Training

What’s Your Training ROI?

I had a great meeting with a training company today. We discussed many topics but one of the points that really hit home with me was when they stated that companies want to measure training ROI during economic downturns. Many times training gets cut much like marketing and the investment in the future opportunity is lost.

TrainingI’ve worked for many companies in my career and only one sticks out in my mind that got training right. I was the Marketing Director for Huffman Corporation a small manufacturer in Clover, SC, about 30 miles southwest of Charlotte. Huffman made multi-axis, superabrasive machinery that made parts for aircraft engines, turbines and other heavy metal parts. Huffman had a training policy that allotted and required each employee to take 40 hours of training each year.

At prior employers training was only mandated if there was a new product or service purchased and no one knew how to use it. Usually it required so much approval to get funding for training that either the dates passed or you got tired of explaining 17 ways to Sunday why it’s important for you to take the training. So when I heard that my company would give me a week of training I was ecstatic and a bit skeptical. However there were no tricks to this gift. The training had to be relevant to your work.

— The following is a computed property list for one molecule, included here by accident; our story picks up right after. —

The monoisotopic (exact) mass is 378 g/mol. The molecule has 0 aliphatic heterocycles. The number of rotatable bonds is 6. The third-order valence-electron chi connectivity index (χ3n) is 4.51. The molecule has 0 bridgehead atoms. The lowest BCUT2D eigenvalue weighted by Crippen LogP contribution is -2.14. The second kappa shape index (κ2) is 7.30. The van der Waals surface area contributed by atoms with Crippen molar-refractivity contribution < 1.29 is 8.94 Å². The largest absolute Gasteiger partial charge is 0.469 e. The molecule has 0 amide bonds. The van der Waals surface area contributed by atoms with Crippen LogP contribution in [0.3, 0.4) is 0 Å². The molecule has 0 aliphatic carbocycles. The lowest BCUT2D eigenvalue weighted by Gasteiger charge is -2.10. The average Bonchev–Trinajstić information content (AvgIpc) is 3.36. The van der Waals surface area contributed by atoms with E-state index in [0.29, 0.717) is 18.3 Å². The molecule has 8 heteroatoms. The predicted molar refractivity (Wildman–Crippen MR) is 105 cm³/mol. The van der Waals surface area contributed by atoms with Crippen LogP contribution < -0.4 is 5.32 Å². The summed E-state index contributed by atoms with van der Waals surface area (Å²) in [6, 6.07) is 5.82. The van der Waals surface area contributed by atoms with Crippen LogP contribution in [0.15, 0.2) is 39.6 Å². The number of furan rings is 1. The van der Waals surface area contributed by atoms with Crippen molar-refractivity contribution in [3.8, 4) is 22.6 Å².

So I took two classes that year, one in HTML and the other in Microsoft Access. Both classes gave me the basic understanding of the technology and applications that I needed to build new tools (remember this was 1998 and web sites and CRM were new). Within a few months I had built a ROI database to measure all of my marketing leads and redesigned some pages for the company site. The training was not expensive, probably around $600 total.

My excitement came when I showed the company president my lead tracking reports generated from my database. He asked where I generated it from and I replied that I created the database using Access after my training. His eyes lit up because this was exactly why he created the training policy in the first place. The ROI was right in front of him.

Now many people view training as time to get out of the office. I’ve even heard it mentioned as vacation by some. These are the people who will end up asking you how to use the new technology once it’s implemented since they did not embrace the educational opportunity. These are the people that are checking email and surfing the web during training.

Other times I’ve had company management ask me to take training and then come back and train the rest of the team. This usually fails due to several reasons. I’m not a corporate trainer and I tend to get frustrated when people don’t learn as fast as me. With software I tend to quickly grasp the concepts and dive into the tools features and functionality. Those who are slower will drown in my wake!

Another reason it failed is because I usually don’t have time to customize and prepare training materials. Having examples to demonstrate how the tool works is vital to showing users standard approaches and best practices. Either way going cheap on training will cost you in productivity, quality and important customer engagements.